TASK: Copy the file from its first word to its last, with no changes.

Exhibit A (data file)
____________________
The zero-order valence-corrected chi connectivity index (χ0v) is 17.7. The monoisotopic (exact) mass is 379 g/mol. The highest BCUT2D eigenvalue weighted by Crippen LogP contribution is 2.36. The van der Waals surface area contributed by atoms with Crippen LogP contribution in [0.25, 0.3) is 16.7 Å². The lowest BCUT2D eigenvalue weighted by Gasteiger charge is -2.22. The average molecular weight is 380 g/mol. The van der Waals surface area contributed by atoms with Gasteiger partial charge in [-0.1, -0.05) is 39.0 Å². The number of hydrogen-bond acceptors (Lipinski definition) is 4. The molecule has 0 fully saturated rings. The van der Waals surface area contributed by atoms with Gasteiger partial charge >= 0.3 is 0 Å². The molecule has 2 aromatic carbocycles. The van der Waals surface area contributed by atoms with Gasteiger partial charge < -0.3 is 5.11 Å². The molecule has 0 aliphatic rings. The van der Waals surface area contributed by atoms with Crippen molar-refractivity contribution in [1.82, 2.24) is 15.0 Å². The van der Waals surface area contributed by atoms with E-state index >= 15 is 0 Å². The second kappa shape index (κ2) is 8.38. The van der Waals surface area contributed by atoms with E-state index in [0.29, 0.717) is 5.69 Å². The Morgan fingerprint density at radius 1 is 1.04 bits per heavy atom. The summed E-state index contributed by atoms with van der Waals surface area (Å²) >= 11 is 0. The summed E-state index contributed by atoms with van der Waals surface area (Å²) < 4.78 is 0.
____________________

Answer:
The zero-order valence-corrected chi connectivity index (χ0v) is 17.7. The monoisotopic (exact) mass is 379 g/mol. The highest BCUT2D eigenvalue weighted by Crippen LogP contribution is 2.36. The van der Waals surface area contributed by atoms with Crippen LogP contribution in [0.25, 0.3) is 16.7 Å². The lowest BCUT2D eigenvalue weighted by Gasteiger charge is -2.22. The average molecular weight is 380 g/mol. The van der Waals surface area contributed by atoms with Gasteiger partial charge in [-0.1, -0.05) is 39.0 Å². The number of hydrogen-bond acceptors (Lipinski definition) is 4. The molecule has 0 fully saturated rings. The van der Waals surface area contributed by atoms with Gasteiger partial charge >= 0.3 is 0 Å². The molecule has 2 aromatic carbocycles. The van der Waals surface area contributed by atoms with Gasteiger partial charge < -0.3 is 5.11 Å². The molecule has 0 aliphatic rings. The van der Waals surface area contributed by atoms with Crippen molar-refractivity contribution in [1.82, 2.24) is 15.0 Å². The van der Waals surface area contributed by atoms with E-state index >= 15 is 0 Å². The second kappa shape index (κ2) is 8.38. The van der Waals surface area contributed by atoms with E-state index in [0.29, 0.717) is 5.69 Å². The Morgan fingerprint density at radius 1 is 1.04 bits per heavy atom. The summed E-state index contributed by atoms with van der Waals surface area (Å²) >= 11 is 0. The summed E-state index contributed by atoms with van der Waals surface area (Å²) < 4.78 is 0.